The cyber-attack on the Colonial Pipeline in May 2021 in the sent shivers through the US economy just at the point where demand was starting to recover from the impact of Covid-19. Six months on, it is worth remembering that security in the oil and gas sector is only as strong as the weakest part of a very extended supply chain, and that the person from IT is always worth listening too, suggests Kay Rieck, an experienced market observer and investor.
Let’s start with a couple of stereotypes.
Folk in the oil and gas sector have a reputation for straight talking. They work hard, they see the job through, and they don’t worry too much about who they offend in the process. They understand their projects, they understand their geology, and they understand their bottom lines.
The people that work in IT have a reputation for being unintelligible. They always look like they are working hard but no one from outside IT every really seems to understand what they are doing or why it’s important. If you ask them to explain what they are up to, it sometimes feels like they are trying to blind you with science.
No matter how valid or otherwise these stereotypes are, the distance between the brash oil folk and the denizens of the IT division tend to be pretty wide. They may both be experts in their respective fields, but they tend to speak very different languages. This isn’t really a issue on a day-to-day basis, but it can quickly escalate an challenge into a problem if one side doesn’t know how to listen to another.
Like it or not, IT is central
No matter where an organisation stands on the exceptionally intricate oil and gas supply chain, data and technology form an increasingly important part of the operations. As we saw with the Colonial Pipeline hack six months ago, a security network is only as strong as its weakest point, and the people that understand where the weakest point is from an information technology perspective are likely to be the people in the information technology department.
And this is only going to become more apparent over the next few years. Artificial intelligence and the blockchain offer a myriad of new opportunities but they also potentially expose an organisation to more IT risk. They could be seen as luxury items on a modest oil and gas project’s shopping list, but the drive to enhance efficiency and reduce waste from both a consumer and a regulatory perspective are only going to increase the need for IT’s involvement in a project’s operational activities. In short, the simple days are over, and no matter how much we might hanker after them, we are only going to become more reliant on IT over the next few years.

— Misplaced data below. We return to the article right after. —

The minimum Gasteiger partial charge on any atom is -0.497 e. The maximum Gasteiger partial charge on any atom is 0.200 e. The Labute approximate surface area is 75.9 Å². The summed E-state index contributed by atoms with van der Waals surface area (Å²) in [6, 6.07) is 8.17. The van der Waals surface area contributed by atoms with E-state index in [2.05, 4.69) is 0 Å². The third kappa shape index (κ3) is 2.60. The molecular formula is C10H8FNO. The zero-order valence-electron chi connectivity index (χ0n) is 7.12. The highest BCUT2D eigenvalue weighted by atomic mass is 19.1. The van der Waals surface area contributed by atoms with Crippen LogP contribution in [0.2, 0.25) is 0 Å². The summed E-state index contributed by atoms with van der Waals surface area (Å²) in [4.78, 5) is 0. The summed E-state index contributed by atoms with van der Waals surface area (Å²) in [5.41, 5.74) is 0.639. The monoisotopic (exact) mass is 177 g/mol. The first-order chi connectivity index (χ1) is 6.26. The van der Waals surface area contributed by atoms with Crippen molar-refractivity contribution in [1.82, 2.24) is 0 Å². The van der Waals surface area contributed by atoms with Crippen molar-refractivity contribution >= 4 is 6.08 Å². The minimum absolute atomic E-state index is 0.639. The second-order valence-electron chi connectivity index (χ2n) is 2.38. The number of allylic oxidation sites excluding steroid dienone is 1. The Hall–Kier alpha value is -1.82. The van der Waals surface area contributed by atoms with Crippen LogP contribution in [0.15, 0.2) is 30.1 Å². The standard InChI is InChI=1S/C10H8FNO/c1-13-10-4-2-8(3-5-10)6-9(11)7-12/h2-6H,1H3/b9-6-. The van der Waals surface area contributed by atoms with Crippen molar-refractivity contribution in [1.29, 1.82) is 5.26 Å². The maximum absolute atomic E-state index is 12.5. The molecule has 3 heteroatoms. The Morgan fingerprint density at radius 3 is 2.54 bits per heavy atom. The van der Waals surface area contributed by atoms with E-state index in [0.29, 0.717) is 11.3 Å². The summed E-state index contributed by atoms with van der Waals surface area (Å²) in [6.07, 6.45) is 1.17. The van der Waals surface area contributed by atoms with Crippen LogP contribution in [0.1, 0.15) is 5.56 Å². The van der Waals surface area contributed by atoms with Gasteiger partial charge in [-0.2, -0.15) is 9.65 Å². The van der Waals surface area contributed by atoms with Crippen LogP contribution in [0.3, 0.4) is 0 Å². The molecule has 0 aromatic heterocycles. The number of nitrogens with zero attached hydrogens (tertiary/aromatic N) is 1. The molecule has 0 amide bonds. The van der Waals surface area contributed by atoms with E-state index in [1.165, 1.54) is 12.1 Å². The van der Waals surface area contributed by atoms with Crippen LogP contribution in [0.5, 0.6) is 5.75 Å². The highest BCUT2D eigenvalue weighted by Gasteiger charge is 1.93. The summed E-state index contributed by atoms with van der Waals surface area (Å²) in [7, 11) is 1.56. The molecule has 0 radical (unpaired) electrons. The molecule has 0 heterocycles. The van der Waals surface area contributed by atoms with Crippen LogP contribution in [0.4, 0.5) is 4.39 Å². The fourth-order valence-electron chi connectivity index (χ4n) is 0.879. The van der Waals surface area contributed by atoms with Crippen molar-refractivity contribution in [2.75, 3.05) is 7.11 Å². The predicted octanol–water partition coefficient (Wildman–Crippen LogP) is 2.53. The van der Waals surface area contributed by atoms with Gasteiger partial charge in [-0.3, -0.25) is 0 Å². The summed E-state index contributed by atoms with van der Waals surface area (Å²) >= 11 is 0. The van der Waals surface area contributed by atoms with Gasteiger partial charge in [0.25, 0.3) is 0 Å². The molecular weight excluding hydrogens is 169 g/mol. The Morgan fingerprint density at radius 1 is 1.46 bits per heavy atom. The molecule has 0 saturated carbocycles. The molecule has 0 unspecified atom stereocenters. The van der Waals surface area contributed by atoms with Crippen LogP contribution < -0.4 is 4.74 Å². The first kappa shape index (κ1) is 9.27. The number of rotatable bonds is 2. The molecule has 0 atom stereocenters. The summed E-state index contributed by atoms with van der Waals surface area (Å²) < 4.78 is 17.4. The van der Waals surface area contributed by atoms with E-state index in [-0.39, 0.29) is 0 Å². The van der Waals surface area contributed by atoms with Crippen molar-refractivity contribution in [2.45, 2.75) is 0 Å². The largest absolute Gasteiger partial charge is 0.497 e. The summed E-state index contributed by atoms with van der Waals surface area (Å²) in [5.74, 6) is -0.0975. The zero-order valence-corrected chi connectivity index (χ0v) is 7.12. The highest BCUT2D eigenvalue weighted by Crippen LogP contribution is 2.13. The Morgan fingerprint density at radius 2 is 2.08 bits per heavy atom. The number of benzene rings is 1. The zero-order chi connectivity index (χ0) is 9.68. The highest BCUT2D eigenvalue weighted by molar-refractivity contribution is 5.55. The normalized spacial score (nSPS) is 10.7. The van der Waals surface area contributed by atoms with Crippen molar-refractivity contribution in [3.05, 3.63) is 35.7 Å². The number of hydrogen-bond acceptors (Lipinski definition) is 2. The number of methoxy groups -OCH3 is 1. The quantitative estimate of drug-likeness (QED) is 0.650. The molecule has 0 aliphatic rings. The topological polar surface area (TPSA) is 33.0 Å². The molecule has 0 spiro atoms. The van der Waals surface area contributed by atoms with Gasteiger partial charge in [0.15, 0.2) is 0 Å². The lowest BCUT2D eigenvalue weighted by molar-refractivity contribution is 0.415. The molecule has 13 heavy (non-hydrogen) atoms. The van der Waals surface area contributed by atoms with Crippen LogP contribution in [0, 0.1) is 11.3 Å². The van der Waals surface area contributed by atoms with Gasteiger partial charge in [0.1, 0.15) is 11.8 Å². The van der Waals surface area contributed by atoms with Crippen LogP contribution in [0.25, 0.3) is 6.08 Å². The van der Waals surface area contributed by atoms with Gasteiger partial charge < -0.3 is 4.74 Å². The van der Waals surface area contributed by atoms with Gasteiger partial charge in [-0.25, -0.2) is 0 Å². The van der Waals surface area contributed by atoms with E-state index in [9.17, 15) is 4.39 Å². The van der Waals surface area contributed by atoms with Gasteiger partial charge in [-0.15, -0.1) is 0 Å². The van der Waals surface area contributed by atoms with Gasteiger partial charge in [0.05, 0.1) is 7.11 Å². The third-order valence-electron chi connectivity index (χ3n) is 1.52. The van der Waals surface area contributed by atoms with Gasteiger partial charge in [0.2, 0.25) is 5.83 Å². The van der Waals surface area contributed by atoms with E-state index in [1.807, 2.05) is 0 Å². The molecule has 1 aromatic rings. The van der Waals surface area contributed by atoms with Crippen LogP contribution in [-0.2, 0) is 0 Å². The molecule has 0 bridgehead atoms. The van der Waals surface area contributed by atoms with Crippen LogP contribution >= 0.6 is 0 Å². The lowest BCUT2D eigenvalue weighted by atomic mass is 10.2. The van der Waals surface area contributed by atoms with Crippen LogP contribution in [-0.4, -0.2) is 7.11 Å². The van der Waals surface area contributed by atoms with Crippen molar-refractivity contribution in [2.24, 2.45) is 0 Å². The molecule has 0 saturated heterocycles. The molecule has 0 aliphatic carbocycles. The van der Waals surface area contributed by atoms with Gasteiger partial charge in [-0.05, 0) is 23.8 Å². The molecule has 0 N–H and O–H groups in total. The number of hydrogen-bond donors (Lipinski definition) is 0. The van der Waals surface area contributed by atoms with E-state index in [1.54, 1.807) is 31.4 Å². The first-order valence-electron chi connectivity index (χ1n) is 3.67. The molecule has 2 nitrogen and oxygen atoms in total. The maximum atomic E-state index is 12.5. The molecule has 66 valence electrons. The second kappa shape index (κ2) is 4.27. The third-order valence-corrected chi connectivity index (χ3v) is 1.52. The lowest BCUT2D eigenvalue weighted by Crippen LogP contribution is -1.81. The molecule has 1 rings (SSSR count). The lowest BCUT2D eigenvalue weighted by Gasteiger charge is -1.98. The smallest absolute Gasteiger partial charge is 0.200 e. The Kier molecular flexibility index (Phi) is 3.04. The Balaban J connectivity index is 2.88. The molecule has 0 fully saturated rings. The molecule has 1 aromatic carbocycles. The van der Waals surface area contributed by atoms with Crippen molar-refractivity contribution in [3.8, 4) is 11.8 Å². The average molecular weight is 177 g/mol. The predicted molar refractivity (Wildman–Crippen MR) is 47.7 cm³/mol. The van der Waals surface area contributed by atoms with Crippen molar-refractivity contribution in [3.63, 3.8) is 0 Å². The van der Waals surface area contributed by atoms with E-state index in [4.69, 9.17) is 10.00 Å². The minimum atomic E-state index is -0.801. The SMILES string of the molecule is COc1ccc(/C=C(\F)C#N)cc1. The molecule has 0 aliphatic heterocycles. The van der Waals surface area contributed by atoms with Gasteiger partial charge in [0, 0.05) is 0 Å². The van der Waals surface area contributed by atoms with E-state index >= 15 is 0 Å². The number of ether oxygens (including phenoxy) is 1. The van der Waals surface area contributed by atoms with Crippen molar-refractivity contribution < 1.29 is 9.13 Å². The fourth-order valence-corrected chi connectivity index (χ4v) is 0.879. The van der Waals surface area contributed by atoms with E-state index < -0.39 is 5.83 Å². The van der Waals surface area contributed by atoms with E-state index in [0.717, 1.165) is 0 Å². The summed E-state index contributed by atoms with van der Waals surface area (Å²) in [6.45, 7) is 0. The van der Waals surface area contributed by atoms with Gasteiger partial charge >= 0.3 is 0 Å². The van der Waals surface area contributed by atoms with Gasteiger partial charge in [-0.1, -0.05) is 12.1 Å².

At the same time, as I said, oil and gas supply chains are exceptionally intricate, and security is only a strong as its weakest link. This means that if your oil and gas organisation decides to face the future without enhancing levels of IT literacy, it may well find that it starts to run short of partners willing to work with it. It has been suggested that in the Colonial Pipeline incident, hackers were able to access the pipeline’s systems through an obsolete virtual private network (VPN) that was no longer used but was still connected to the system somewhere downstream. It offered the hackers a foot in the door. The likelihood is that someone in IT could have pointed that out as a potential issue if someone else had been willing to listen.
Shutting the stable door after the horse has bolted…
With luck (and given the cost and furore that surrounded the incident) most organisations have subsequently made sure that they have dealt with similar security risks and will hopefully be listening to the IT people that have been warning them about them. The reality is though that the nature of cyber risk is constantly evolving, and while it’s important to make sure that you are not open to yesterday’s risks, it’s also vital to stay alert to what comes next.
In this environment, leadership teams at oil and gas projects can either go out and spend their time learning lots about the emerging IT security threats and how to mitigate them, or they can trust their IT teams and listen to them when they say that they’ve spotted a vulnerability. Just encourage them to explain it in a way that non-IT people can understand.
About the Author
Kay Rieck has been an investor in the US oil and gas sector for more than two decades. He was a financial advisor and stockbroker on the New York Stock Exchange (NYSE) for many years.
He quickly developed his interest in the oil and gas sector and related assets, building his expertise in investment banking and asset management at the New York Board of Trade and the Chicago Board of Trade.
Leveraging his exceptional network of global contacts, he founded his first oil and gas development company in the U.S. in 2008, selecting investments in the Haynesville Shale, Permian Basin, Eagle Ford Shale, Dimmit County, and anywhere else that offered and continues to offer exceptional return prospects.